It’s day three of what seems to be the new – temporary – lifestyle that we are all getting accustomed to. Actually I’m spending my days teaching, training, working on my laptop, walking the dog, eating, chatting with family and friends – pretty much the same as normal.
Except you then realise that the country and the world at large is in shut down and remember the surreal situation that we find ourselves in.
You look at the news and see the mounting infection rate and the death toll increasing, and a sinking feeling of mild panic sets in and it’s possible to feel a sense of paralysis as the events take us into uncharted territory.
You revert to Facebook and social media for some distraction but your feed is full of Coronavirus related stories, Coronavirus memes, photos of empty supermarket shelves, and cat photos (obviously, that’s why the internet was created).
More panic sets in.
You think some meditation would be good, we’re told it’s good for us – but you sit and try to quieten the mind… what happens? You start thinking about all that news and social media updates and the literal and metaphorical images that they have imprinted in your mind, and in the end all you’re doing is sitting still, quietly thinking about the current situation.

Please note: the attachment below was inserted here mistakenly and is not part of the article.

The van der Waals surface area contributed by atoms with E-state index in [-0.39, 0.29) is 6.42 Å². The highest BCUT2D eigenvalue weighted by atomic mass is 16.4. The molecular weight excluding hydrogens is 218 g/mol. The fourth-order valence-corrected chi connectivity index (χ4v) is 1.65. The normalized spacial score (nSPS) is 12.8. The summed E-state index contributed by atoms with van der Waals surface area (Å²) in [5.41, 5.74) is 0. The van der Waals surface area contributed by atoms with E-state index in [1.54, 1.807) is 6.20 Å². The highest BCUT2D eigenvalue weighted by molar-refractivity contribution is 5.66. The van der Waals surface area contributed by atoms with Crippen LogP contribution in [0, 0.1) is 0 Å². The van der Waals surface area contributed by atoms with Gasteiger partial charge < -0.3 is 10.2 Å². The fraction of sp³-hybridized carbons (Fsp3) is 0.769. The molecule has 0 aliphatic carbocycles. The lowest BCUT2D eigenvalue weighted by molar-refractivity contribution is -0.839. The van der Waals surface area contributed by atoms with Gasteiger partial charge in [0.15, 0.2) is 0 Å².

You call a friend, and end up talking about Coronavirus and the dramatic effect it is happening on all of our lives.
So where the hell can you go for some sanity and to escape the panic and fear that’s thrust upon us from all angles.
My solution – and I know that a lot of you are with me on this – is training.
Train, train, and train some more.
Whatever you are into: martial arts, yoga, qigong, weights, running… it’s the solution.
Move your body, get the blood flowing, feel some physical exhaustion, push yourself a little bit, stretch your muscles and mobilise your joints. Use the training to change the negative, toxic energy into a positive source of inspiration.
You will feel better, more resilient, be able to put the situation you’re facing into more context. Something amazing happens when we exercise.
Our minds and our bodies are meant to move, the static stagnant energy created by inactivity is not a good thing to have – we need a vibrant renewal of energy coursing through us, brought upon by physical activity and mental stimulation.
Training is your constant companion that will never let you down, it should inspire and humble you, make you calmer and in tune with your body, less fraught in the mind.
Treat your training as a moving meditation, focus on perfecting the movements and the techniques of your chosen activity. The mental concentration will temporarily take you away from the current situation and bring you back fitter, healthier, and more prepared and ready to use your time wisely in this strange situation we find ourselves in.